All Is Lost Means All Is Lost
In workshops and consultations, one question comes up a lot: If my Midpoint is a False Defeat, should my All Is Lost be a victory? The straightforward simple answer is NO. Regardless of what your Midpoint is, the All Is Lost should always be the lowest point of your hero’s journey, physically and emotionally.
There is no victory for your hero at the All Is Lost moment. This is when your hero is farthest away from his or her goal – when any light at the end of that proverbial tunnel has been extinguished. It’s your hero’s darkest moment. That’s why the Dark Night of the Soul beat happens right after. Not a Bright Day of the Soul beat.
So, if you do have a False Defeat at Midpoint you must find ways to make your hero go even lower as you approach the All Is Lost beat. That’s why it’s called Bad Guys Close In – not Good Guys Close In. You have to make it even harder for your hero to move forward. How? It’s easy, as Blake would say. While it becomes harder for your hero to get to his or her external goal past the Midpoint, you must make sure that your emotional story is adding to your hero’s difficulties and struggles.
Remember, all good stories are about change. Transformation. Your story must force your hero to change or learn a lesson at least (more on that on another day). Your hero’s refusal to change, to reject the Theme, is how it becomes harder for your hero to get through the Bad Guys Close In beat.
How does your hero realize that “they” were not the problem, rather “I” was the problem. “I” was the biggest doofus of them all. “I” am in this crap hole because “I” didn’t want to listen to others… because “I” didn’t care what others thought… because “I” didn’t want to admit “I” made a mistake.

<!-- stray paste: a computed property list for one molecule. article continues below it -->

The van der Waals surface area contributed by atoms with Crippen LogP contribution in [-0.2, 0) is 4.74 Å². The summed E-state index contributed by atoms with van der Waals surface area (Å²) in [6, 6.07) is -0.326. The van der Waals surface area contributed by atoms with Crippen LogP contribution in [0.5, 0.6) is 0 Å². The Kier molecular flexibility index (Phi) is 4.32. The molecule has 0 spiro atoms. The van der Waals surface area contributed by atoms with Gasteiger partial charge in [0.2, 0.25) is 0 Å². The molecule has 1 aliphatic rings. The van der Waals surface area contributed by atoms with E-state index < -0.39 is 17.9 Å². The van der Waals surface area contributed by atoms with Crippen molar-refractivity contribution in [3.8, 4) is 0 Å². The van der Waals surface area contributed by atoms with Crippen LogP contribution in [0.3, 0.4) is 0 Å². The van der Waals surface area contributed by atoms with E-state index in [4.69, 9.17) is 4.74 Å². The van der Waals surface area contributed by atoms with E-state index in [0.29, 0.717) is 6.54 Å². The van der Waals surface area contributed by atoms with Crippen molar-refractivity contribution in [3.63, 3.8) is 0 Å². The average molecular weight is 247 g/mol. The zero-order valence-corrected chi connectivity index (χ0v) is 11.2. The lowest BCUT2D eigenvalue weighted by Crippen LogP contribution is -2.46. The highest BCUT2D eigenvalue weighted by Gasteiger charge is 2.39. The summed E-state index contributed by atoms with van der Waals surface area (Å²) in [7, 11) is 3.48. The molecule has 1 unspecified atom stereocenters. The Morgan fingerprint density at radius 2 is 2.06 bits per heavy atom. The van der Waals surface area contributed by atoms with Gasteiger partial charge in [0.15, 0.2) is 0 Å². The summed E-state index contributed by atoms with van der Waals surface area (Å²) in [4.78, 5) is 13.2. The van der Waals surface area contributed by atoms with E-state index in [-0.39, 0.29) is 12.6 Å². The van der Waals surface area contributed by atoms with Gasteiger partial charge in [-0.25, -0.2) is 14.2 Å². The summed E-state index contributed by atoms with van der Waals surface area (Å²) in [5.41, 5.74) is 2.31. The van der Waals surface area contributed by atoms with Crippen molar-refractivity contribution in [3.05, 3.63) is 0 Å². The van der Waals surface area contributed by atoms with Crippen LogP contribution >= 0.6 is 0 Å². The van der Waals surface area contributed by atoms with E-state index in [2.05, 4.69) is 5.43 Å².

In Bridesmaids, which is as funny as it is wonderfully structured, Annie (Kristen Wiig) experiences a False Defeat at Midpoint when Lillian (Maya Rudolph), her best friend, tells her that she’s no longer going to be her Maid of Honor. Instead, she’s handing the job over to Helen (Rose Byrne) – Annie’s nemesis – the b***h that’s been stealing Lillian from her and acting like Lillian’s best friend.
So did Annie have a victory at All Is Lost? No! She found a way to go even lower. Annie crashed Lillian’s Parisian-themed bridal shower that Helen was hosting (and stole from Annie) and was giving away cute adorable puppies. Puppies!!! Annie and Lillian have a big fight and Lillian tells Annie, not only is she no longer part of her wedding, but she wants her out of her life as well. OUCH!!! Annie went from losing her spot in the bridal entourage to losing her best friend. That is no victory at all for Annie. It simply is a true All Is Lost. All because Annie was so stuck in her past failures and couldn’t move forward, which was exactly what her best friend’s wedding represented – moving forward with one’s life.
So if you find yourself with a False Defeat at Midpoint, that’s great. But it doesn’t mean you should have a victory at the All Is Lost. It means exactly what it sounds like. Your hero must be at his or her lowest moment in the story. Only a real All Is Lost beat allows your hero to move forward into the third act and become the hero he or she was meant to be.